What happened to cobalt in Q2 2021? Our cobalt market update outlines key market developments and explores what could happen moving forward.
Click here to read the previous cobalt market update.
Battery metals have been making news headlines for the past few months as widespread interest in electric vehicles (EVs) continues to surge.
Cobalt prices saw an uptick during the first months of the year and stabilized in the second quarter, with strong demand seen for the key EV battery raw material.
Read on to learn what happened in the cobalt market in Q2, including the main supply and demand dynamics and what market participants are expecting for the rest of the year.
Cobalt market update: Price performance
During the first quarter of the year, cobalt prices outperformed expectations due to tight supply and rising demand from the battery industry.
Speaking with the Investing News Network (INN) about how cobalt performed in the second quarter, Harry Fisher of CRU Group said cobalt metal prices remained relatively steady through Q2 as expected.
European cobalt metal prices averaged around US$21 per pound in Q2, a similar level to Q1. Prices adjusted down slightly through the quarter from a high of US$23 due to weaker spot market activity.
“European prices continued to be below Chinese prices, as has been the case for almost all of 2021,” Fisher told INN. “Chinese sulfate prices fell slightly below metal prices from the start of April after remaining at a premium since November 2020.”
After prices rose early in Q1, end users purchased ahead of their requirements.
“This led to a period of destocking, weaker end-use demand and spot market activity through much of Q2, putting some downward pressure on prices,” Fisher said.
After a strong start to the year, cobalt prices experienced corrections in Q2 in response to limited buying activity across the supply chain, Greg Miller of Benchmark Mineral Intelligence told INN.
“The downturn in activity across the quarter was attributable to several factors, notably the impact of elevated consumer inventory levels, which were accumulated in Q1 due to fears over supply security,” he said. “Also uncertainty over demand headwinds, particularly the impact of the global chip shortage on consumer electronic demand and continued weakness in demand from industrial sectors.”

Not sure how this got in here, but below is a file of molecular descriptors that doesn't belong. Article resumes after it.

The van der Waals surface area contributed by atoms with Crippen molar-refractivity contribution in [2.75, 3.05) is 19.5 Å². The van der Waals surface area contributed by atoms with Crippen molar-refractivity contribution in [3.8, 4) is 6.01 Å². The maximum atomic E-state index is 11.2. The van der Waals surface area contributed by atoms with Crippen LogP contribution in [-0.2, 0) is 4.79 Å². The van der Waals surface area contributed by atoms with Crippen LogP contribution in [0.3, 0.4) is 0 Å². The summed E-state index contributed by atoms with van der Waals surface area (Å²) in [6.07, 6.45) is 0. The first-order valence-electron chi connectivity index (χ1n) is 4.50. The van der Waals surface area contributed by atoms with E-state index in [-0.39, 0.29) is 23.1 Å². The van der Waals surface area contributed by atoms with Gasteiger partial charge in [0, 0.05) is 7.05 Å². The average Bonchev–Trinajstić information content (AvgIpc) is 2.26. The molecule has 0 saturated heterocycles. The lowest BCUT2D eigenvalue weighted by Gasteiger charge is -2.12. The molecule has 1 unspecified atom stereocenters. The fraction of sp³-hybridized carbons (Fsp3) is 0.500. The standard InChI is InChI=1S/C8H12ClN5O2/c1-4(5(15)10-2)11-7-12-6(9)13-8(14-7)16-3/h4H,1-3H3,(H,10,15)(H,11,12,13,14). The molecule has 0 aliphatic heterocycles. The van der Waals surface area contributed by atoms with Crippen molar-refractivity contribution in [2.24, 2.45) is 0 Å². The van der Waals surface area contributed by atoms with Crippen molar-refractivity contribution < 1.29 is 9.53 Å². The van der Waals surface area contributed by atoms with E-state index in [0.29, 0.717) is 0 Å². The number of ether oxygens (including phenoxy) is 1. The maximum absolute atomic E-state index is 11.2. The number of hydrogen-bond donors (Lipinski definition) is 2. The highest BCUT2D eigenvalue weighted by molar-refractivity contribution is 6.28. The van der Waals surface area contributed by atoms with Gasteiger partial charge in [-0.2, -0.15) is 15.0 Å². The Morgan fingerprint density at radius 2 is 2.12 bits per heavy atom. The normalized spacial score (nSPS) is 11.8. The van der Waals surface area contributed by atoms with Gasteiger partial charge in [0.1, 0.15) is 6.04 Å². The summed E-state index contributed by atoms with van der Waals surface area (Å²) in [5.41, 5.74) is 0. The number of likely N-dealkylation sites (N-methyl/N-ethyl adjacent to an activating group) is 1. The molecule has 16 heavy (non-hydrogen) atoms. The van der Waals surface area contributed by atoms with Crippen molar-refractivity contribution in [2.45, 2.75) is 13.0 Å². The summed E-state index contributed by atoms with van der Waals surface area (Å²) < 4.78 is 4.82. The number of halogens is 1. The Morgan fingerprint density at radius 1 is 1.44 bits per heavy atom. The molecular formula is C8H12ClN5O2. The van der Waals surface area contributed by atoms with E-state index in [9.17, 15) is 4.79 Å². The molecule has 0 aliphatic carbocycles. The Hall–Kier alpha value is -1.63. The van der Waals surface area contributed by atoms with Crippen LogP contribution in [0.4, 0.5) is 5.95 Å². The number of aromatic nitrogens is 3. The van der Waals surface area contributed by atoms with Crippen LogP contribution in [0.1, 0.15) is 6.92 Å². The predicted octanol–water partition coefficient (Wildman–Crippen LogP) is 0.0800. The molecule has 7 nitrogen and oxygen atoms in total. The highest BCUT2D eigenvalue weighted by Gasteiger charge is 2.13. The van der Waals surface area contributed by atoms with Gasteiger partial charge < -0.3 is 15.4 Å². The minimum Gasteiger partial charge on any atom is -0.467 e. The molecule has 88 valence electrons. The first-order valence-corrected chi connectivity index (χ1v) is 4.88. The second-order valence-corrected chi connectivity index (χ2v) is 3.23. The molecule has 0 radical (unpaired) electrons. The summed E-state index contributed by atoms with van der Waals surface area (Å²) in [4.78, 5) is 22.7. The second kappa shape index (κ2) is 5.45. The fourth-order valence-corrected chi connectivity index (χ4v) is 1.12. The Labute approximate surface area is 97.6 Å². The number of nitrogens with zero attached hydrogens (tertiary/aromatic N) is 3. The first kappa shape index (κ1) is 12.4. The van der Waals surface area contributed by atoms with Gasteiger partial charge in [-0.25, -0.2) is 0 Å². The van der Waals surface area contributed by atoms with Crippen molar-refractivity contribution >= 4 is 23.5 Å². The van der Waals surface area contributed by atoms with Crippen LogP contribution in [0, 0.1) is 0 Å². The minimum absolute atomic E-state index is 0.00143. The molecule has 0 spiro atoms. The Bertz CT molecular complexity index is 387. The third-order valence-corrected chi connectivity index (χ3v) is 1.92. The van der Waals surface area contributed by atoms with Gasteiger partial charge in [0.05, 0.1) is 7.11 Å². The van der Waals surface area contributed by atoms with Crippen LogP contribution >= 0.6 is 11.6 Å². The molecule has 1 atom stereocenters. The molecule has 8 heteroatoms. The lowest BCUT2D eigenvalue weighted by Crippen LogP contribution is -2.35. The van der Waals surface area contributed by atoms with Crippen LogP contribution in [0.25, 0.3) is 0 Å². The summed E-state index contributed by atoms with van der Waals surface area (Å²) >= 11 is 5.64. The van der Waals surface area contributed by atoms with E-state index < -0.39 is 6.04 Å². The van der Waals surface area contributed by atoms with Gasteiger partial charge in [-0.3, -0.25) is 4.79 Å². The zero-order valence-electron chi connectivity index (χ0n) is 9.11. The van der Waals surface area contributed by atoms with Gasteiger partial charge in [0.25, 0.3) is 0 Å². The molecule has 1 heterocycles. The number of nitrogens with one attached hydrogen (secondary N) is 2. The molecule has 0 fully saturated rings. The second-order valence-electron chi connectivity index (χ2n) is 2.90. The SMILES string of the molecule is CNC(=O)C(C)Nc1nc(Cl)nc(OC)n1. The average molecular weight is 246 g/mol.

Cobalt market update: Supply and demand
As seen in Q1, cobalt demand growth continues to be led by EVs and other battery markets.
“In other end-use sectors, traditional industrial applications are expected to continue their recovery as major economies push forward with COVID-19 vaccinations and relaxing restrictions,” Fisher said.
The aerospace sector remains a key area of uncertainty, with demand still significantly down compared to pre-COVID-19 levels. “With increased flight activity likely in Europe and North America in the second half of this year, we may start to see some recovery in this sector, but it will take time before it returns to normal levels of activity,” Fisher commented to INN.
Looking ahead, Benchmark Mineral Intelligence expects overall cobalt demand to continue to grow for the rest of 2021. “Alongside increasing demand from the battery industry in response to rising EV sales, demand from the superalloy industry is also expected to pick up in Q4 as international travel begins to recover towards pre-COVID-19 levels in light of the global vaccine rollout,” Miller said.
In terms of supply, major news came in Q2 when top producer Glencore (LSE:GLEN,OTC Pink:GLCNF) confirmed the reopening of Mutanda by the end of 2021. Mutanda is one of the largest cobalt mines, and was put on care and maintenance due to low cobalt prices in 2019.
“We don’t expect this to have any impact on the market in 2021, but it does remove a key risk from the outlook,” Fisher said. “If Mutanda’s return had been delayed, then it would have significantly impacted the market balance in the medium term.”
Commissioning of Mutanda will begin in 2021, but production will not start until mid- to late 2022, with only small volumes expected. The ramp up will be gradual over the medium term, the analyst added.
Similarly, Miller believes the return of production at the mine is unlikely to result in oversupply in the cobalt market, with much of the material expected to be used to service Glencore’s long-term contracts.